LDFS LLC v. IEC Group Incorporated

Filing 17

ORDER: IT IS ORDERED granting Defendant's Motion to Dismiss for Failure to Join an Indispensable Party (Doc. 11 ). Plaintiff's claims are dismissed. IT IS FURTHER ORDERED directing the Clerk to enter judgment accordingly and close this case. Signed by Judge John J Tuchi on 7/27/2017. (REK)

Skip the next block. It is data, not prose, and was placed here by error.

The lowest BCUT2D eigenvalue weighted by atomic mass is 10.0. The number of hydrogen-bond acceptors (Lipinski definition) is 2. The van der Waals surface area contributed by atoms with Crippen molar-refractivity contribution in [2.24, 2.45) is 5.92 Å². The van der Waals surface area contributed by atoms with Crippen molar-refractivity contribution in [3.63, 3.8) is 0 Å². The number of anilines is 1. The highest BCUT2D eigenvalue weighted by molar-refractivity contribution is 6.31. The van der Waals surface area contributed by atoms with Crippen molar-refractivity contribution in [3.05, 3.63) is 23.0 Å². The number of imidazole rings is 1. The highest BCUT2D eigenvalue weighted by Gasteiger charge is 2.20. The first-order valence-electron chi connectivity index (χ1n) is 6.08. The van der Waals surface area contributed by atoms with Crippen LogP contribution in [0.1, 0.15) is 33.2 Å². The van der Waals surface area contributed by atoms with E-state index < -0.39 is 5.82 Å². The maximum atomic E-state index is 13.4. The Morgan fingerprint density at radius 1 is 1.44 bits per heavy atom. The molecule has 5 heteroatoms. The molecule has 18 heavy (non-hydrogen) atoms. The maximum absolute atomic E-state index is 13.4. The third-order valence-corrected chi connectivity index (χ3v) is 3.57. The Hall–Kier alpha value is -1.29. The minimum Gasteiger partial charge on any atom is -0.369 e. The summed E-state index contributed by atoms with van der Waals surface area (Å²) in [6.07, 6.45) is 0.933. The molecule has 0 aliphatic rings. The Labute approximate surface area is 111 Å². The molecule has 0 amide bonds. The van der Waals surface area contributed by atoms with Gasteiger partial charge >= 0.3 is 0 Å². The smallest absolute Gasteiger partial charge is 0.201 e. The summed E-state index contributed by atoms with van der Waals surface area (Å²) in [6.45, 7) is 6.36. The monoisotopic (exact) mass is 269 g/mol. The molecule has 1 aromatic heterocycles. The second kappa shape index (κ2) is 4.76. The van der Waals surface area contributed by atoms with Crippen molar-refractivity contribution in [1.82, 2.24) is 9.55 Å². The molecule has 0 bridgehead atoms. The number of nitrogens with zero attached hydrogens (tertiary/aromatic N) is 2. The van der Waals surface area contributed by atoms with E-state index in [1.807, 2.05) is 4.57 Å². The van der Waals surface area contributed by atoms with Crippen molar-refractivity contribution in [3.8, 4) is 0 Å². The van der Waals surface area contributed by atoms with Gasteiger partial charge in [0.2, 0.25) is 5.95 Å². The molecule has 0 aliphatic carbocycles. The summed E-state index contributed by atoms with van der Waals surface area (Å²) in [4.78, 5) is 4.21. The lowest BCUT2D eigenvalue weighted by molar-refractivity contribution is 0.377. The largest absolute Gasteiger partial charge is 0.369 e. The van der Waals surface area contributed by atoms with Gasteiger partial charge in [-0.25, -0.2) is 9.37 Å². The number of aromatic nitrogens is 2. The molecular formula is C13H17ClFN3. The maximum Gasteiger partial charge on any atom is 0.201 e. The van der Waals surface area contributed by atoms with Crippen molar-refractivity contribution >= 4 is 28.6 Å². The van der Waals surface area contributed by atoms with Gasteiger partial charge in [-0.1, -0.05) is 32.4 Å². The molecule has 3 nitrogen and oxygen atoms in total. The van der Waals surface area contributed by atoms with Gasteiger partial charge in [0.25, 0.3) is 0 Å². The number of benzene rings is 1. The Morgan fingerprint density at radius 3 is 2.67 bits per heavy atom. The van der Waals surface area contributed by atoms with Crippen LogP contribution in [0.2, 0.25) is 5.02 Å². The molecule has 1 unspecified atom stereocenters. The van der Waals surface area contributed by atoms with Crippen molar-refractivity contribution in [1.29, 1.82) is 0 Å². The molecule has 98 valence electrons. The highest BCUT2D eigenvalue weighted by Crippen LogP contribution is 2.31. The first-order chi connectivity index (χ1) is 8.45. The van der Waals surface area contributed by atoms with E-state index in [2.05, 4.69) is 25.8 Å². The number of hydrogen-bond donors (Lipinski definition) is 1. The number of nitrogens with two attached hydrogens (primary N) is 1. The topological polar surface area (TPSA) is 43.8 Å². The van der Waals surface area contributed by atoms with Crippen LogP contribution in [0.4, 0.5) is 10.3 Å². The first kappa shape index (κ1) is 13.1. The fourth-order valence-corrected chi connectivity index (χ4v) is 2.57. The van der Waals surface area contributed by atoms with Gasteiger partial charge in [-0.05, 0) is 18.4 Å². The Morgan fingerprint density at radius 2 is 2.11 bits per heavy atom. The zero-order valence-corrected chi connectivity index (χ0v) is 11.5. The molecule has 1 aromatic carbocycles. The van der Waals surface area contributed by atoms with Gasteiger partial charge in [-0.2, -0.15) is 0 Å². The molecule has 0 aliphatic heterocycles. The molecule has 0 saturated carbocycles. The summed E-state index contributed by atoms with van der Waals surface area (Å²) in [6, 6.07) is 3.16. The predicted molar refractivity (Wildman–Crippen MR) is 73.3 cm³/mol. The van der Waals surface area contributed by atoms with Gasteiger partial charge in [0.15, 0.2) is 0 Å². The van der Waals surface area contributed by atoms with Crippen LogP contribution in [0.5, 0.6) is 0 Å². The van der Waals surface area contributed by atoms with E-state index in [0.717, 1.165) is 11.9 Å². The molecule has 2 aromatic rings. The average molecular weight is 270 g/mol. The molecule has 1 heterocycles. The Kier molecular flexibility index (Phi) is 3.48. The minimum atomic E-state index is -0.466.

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1 WO NOT FOR PUBLICATION 2 3 4 5 6 IN THE UNITED STATES DISTRICT COURT 7 FOR THE DISTRICT OF ARIZONA 8 9 LDFS LLC, No. CV-17-08046-PCT-JJT Plaintiff, 10 11 v. 12 IEC Group Incorporated, 13 ORDER Defendant. 14 15 At issue is Defendant IEC Group Incorporated’s Motion to Dismiss for Failure to 16 Join a Necessary and Indispensable Party (Doc. 11, MTD). After considering the Motion, 17 Plaintiff’s Response (Doc. 12, Resp.), and Defendant’s Reply (Doc. 15, Reply), the Court 18 found this matter appropriate for resolution without oral argument. See LRCiv 7.2(f). For 19 the reasons that follow, the Court will grant Defendant’s Motion. 20 I. BACKGROUND 21 Plaintiff alleges the following facts in the Complaint. (Doc. 1, Compl.) Plaintiff 22 LDFS LLC d/b/a U.S. Renal Care Flagstaff Dialysis (“LDFS”) is the owner of a dialysis 23 center in Flagstaff, Arizona known as “DSI Flagstaff.” (Compl. ¶ 8.) Defendant IEC 24 Group, Inc. d/b/a AmeriBen (“AmeriBen”) is a Third-Party Administrator that hired CSG 25 Consulting, Inc. (“CSG”) as a medical fee negotiator. (Compl. ¶¶ 9-10.) LDFS alleges 26 that it negotiated a pricing agreement through CSG with AmeriBen related to payments 27 to LDFS for services provided to a patient at DSI Flagstaff. (Compl. ¶ 3.) LDFS alleges 28 that CSG was acting as AmeriBen’s agent and was authorized “to negotiate with and 1 enter into agreements with providers regarding the payment level for services provided to 2 dialysis patients whose claims were to be processed and paid by AmeriBen.” 3 (Compl. ¶ 10.) This pricing agreement provides that AmeriBen would pay LDFS for its 4 services at an amount equal to 60 percent of LDFS’s billed charges. (Compl. ¶ 4.) 5 AmeriBen has not paid LDFS for certain services and, as a result, LDFS now raises two 6 state law claims against AmeriBen. The first is a breach of contract claim for the failure 7 to pay the full amount of bills under the pricing agreement. The second claim is for 8 damages arising from two checks sent from AmeriBen to LDFS that bounced. 9 Because this is a Federal Rule of Civil Procedure 12(b)(7) motion to dismiss for 10 failure to join an indispensable party, Defendant AmeriBen attached evidence to its 11 Motion that introduces the role of an absent party, the Tuba City Regional Healthcare 12 Corporation (“TCRHCC”). The TCRHCC is a non-profit healthcare corporation 13 incorporated under Navajo Nation laws and owned by the Navajo Nation. (MTD at 2.) 14 TCRHCC provided the health care plan covering the patient treated at DSI Flagstaff. 15 (MTD at 4.) 16 First, AmeriBen attached to its Motion a “Third-Party Administrative and 17 Utilization Managements Services Agreement” (“TPA Agreement”) between AmeriBen, 18 as Third Party Administrator, and TCRHCC, as Plan Sponsor and/or Administrator of the 19 Plan. (Doc. 11-1, Decl. of Bryan Hall (“Hall Decl.”) ¶ 4 & Ex. 1 (“TPA Agreement”).) In 20 the TPA Agreement, AmeriBen and TCRHCC agreed that AmeriBen is solely an 21 independent contractor and is not a fiduciary of the Plan or an employee or agent. 22 (TPA Agreement ¶ 3.1.) The TPA Agreement states that AmeriBen has no responsibility 23 for any funding of Plan benefits and that TCRHCC is solely responsible for the 24 negotiation and substance of any contracts with stop-loss insurers, pharmacy benefit 25 management companies, preferred provider organizations, and any other third-party 26 service provider organizations or vendors directly contracted by TCRHCC. 27 (TPA Agreement ¶¶ 3.4, 3.5.) The Agreement also states that TCRHCC will be bound by 28 the terms of the agreements between any third-party service providers or vendors that -2- 1 directly contract with AmeriBen. (TPA Agreement ¶ 3.6.) Moreover, all Plan benefit 2 payments made by AmeriBen will take the form of checks drawn on an account 3 designated by TCRHCC for such purpose, and TCRHCC will establish, maintain, and 4 reconcile this account. (TPA Agreement ¶ 5.1.) Finally, the Agreement states that 5 TCRHCC, “and not AmeriBen, has the final discretionary authority to determine what 6 benefits will be paid by the Plan.” (TPA Agreement Art. IV.) 7 Second, AmeriBen attached to its Motion a letter from CSG to LDFS evidencing 8 the pricing agreement related to payment for costs of services at DSI Flagstaff. 9 (Hall Decl. ¶ 7 & Ex. 2 (“CSG Letter”).) This letter expressly states that “this agreement 10 does not constitute a guarantee of benefits.” (CSG Letter.) Third, AmeriBen attached a 11 letter from LDFS to TCRHCC—not AmeriBen—requesting an appeal and demanding 12 payment from TCRHCC for services at DSI Flagstaff. (Hall Decl. ¶ 10 & Ex. 3 (“USRC 13 Letter”) at 1.) Finally, AmeriBen attaches the two bounced checks that were written to 14 LDFS. (Hall Decl. ¶¶ 12-13 & Ex. 4 (“Bounced Checks”).) 15 II. LEGAL STANDARDS 16 Rule 12(b)(7) of the Federal Rules of Civil Procedure allows a court to dismiss a 17 case for failure to join a party under Rule 19. Rule 19(a)(1)(A) provides that a person 18 “must be joined as a party” if “in that person’s absence, the court cannot accord complete 19 relief among existing parties.” Further, Rule 19(a)(1)(B) provides that a person “must be 20 joined as a party” if “that person claims an interest relating to the subject of the action 21 and is so situated that disposing of the action in the person’s absence may: (i) as a 22 practical matter impair or impede the person’s ability to protect the interest; or (ii) leave 23 an existing party subject to a substantial risk of incurring double, multiple, or otherwise 24 inconsistent obligations because of the interest.” If that required person cannot be joined, 25 then “the court must determine whether, in equity and good conscience, the action should 26 proceed among the existing parties or should be dismissed.” Fed. R. Civ. P. 19(b). 27 Rule 19 provides a three step process for determining whether the court should 28 dismiss an action for failure to join a purportedly indispensable party. United States v. -3- 1 Bowen, 172 F.3d 682, 688 (9th Cir. 1999). “First, the court must determine whether the 2 absent party is ‘necessary[.]’ . . . If the absent party is ‘necessary,’ the court must then 3 determine whether joinder is ‘feasible.’ Finally, if joinder is not ‘feasible,’ the court must 4 decide whether the absent party is ‘indispensable[.]’” Id. (internal citations omitted). In 5 order to determine ‘indispensability,’ the court must determine “whether ‘in equity and 6 good conscience’ the action can continue without” the necessary party. Id. (internal 7 citations omitted). 8 The court may consider a movant’s exhibits attached to its Rule 12(b)(7) motion 9 because the movant bears the burden to show “the nature of the interest possessed by an 10 absent party and that the protection of that interest will be impaired by the absence.” 11 Citizen Potawatomi Indian Tribe of Okla. v. Collier, 17 F.3d 1292, 1293 (10th Cir. 1994). 12 (citations omitted). 13 III. ANALYSIS 14 A. 15 The first issue to resolve is whether TCRHCC is a necessary party to LDFS’s two 16 claims. First, the gravamen of the breach of contract claim is the alleged failure to pay 17 LDFS for certain dialysis treatment costs at DSI Flagstaff. Any agreement to pay LDFS 18 for such services is authorized and controlled by the TPA Agreement between AmeriBen 19 and TCRHCC. Underlying the pricing agreement between AmeriBen and LDFS is the 20 core issue of eligibility for coverage, which is determined by TCRHCC. Indeed, the 21 pricing agreement expressly states that it “does not constitute a guarantee of benefits.” 22 (CSG Letter.) The evidence shows that TCRHCC, not AmeriBen, determines what 23 payments will be made. (TPA Agreement Art. V.) Although the issue LDFS raises in its 24 breach of contract claim—the enforceability of the pricing agreement—will affect the 25 determination of the amount to be paid, the question of whether payment should be made 26 necessarily involves TCRHCC. Therefore, TCRHCC is a necessary party to the 27 resolution of this claim. TCRHCC is a Necessary Party 28 -4- 1 Second, the gravamen of the claim for bounced checks is the insufficient amount 2 of funds in the account on which the checks were written. The evidence shows that the 3 funds are from TCRHCC’s account. (Bounced Checks; TPA Agreement ¶ 5.1.) Even if 4 AmeriBen wrote the checks, TCRHCC, as account holder, is a necessary party to LDFS’s 5 claim under Rule 19. 6 B. 7 The Court must next determine whether it is feasible to join TCRHCC as a party 8 to this lawsuit. AmeriBen states that it is not feasible to join TCRHCC because the 9 Navajo Nation enjoys sovereign immunity from LDFS’s claims. (MTD at 7.) At this 10 stage, it is not clear to the Court whether sovereign immunity applies because any 11 number of waivers may exist. Indeed, as AmeriBen states, LDFS’s claims may actually 12 fall under an Employment Retirement Income Security Act (ERISA) plan, which may in 13 turn waive sovereign immunity for TCRHCC. (MTD at 7.) Further, as LDFS states, 14 AmeriBen submitted only excerpts of the TPA Agreement between AmeriBen and 15 TCRHCC, and missing portions may contain a waiver of sovereign immunity. 16 (Resp. at 9-10.) Therefore, the Court cannot yet determine if LDFS’s claims against 17 TCRHCC would be barred by the doctrine of sovereign immunity. It is not Feasible to Join TCRHCC 18 What is clear to the Court is that joinder of TCRHCC would destroy federal 19 diversity jurisdiction under 28 U.S.C. § 1332, which is the basis for subject matter 20 jurisdiction in this case. AmeriBen provides evidence that TCRHCC is a tribal entity 21 located in Arizona. (MTD at 7.) As the Ninth Circuit has found, Indian tribes and their 22 entities are not state citizens. Am. Vantage Cos., Inc. v. Table Mtn. Rancheria, 292 F.3d 23 1091, 1095 (9th Cir. 2002). Consequently, presence of a tribal entity destroys diversity 24 jurisdiction. Id. (citing Ninigret Dev. Corp. v. Narragansett Indian Wetuomuck Hous. 25 Auth., 207 F.3d 21, 27 (1st Cir. 2000)). Therefore, because the sole jurisdictional basis of 26 this action is diversity of the parties, joining TCRHCC in this action is not feasible. 27 .... 28 .... -5- 1 C. 2 The last step in the three part process is to determine whether “in equity and good 3 conscience,” the action can continue without the necessary party. Bowen, 172 F.3d at 4 688. To make this determination, the Court considers four factors: (1) the prejudice to 5 any party or to the absent party; (2) whether relief can be shaped to lessen prejudice; (3) 6 whether an adequate remedy, even if not complete, can be awarded without the absent 7 party; and (4) whether there exists an alternative forum.” Dawavendewa v. Salt River 8 Project Agric. Improvement & Power Dist., 276 F.3d 1150, 1161-62 (9th Cir. 2002). TCRHCC is an Indispensable Party 9 First, there is a significant likelihood of prejudice to Defendant AmeriBen. If this 10 case continues without TCRHCC, AmeriBen may be forced to bear the expense and 11 burden of bringing a separate action to enforce its rights under the TPA Agreement. 12 (MTD at 8.) Under this Agreement, AmeriBen bears no responsibility for payment or 13 authorization of benefits and is entitled to indemnification by TCRHCC. (TPA 14 Agreement ¶ 3.4, Art. IV.) As a matter of equity, the first factor weighs in favor of 15 finding TCRHCC’s indispensability. 16 Indeed, the only way relief can be shaped to lessen the prejudice against 17 AmeriBen would be if TCRHCC became a Defendant in the suit. Moreover, in view of 18 the evidence before the Court, LDFS has no remedy without TCRHCC. The claims in 19 LDFS’s Complaint center around (1) benefit payments that can only be authorized by 20 TCRHCC, and (2) the checks that were drawn from TCRHCC’s account, which only it 21 has the authority to “establish, maintain and reconcile.” (MTD at 9 & TPA Agreement 22 ¶ 1.) In other words, because AmeriBen has no authority over the authorization of benefit 23 payments or the accounts from which the checks were drawn, LDFS cannot find relief 24 without joining TCRHCC in the suit. Therefore, the second and third factors also weigh 25 in favor of finding TCRHCC’s indispensability. 26 Finally, LDFS is able to bring these claims through an alternative forum of either 27 state or tribal court. Because the Court has concluded that joining TCRHCC would 28 destroy federal diversity jurisdiction, state court may provide an alternative forum to -6- 1 bring LDFS’s state law claims. Alternatively, the location of the conduct that serves as 2 the basis of these claims may compel LDFS to exhaust its remedies in tribal court before 3 proceeding in state or federal court. See Williams v. Lee, 358 U.S. 217, 223 (1959) 4 (holding that state courts had no jurisdiction over a civil claim against a tribal member for 5 a transaction occurring on the Navajo reservation); Window Rock Unified School Dist. v. 6 Reeves, No. 13-16259, 2017 U.S. App. WL 2784165, at *26 (9th Cir. June 28, 2017) 7 (finding if the conduct at issue in a civil lawsuit occurred on tribal land over which the 8 tribe has the right to exclude, such that tribal court jurisdiction is at least colorable or 9 plausible, exhaustion in the tribal forum is required before bringing suit in federal district 10 court); Marcean v. Blackfeet Housing Authority, 540 F.3d 916, 920-21 (9th Cir. 2008); 11 Sharber v. Spirit Mountain Gaming, Inc., 343 F.3d 974, 976 (9th Cir. 2003) (finding 12 tribal exhaustion requirements apply equally to questions of tribal sovereign immunity). 13 Because LDFS can bring these claims in an alternative forum, the fourth factor also 14 weighs in favor of finding TCRHCC’s indispensability. TCRHCC is indispensable but 15 cannot be joined in this suit, and the Court will therefore grant AmeriBen’s Motion to 16 Dismiss. 17 18 19 20 21 IT IS ORDERED granting Defendant’s Motion to Dismiss for Failure to Join an Indispensable Party (Doc. 11). Plaintiff’s claims are dismissed. IT IS FURTHER ORDERED directing the Clerk to enter judgment accordingly and close this case. Dated this 27th day of July, 2017. 22 23 24 Honorable John J. Tuchi United States District Judge 25 26 27 28 -7-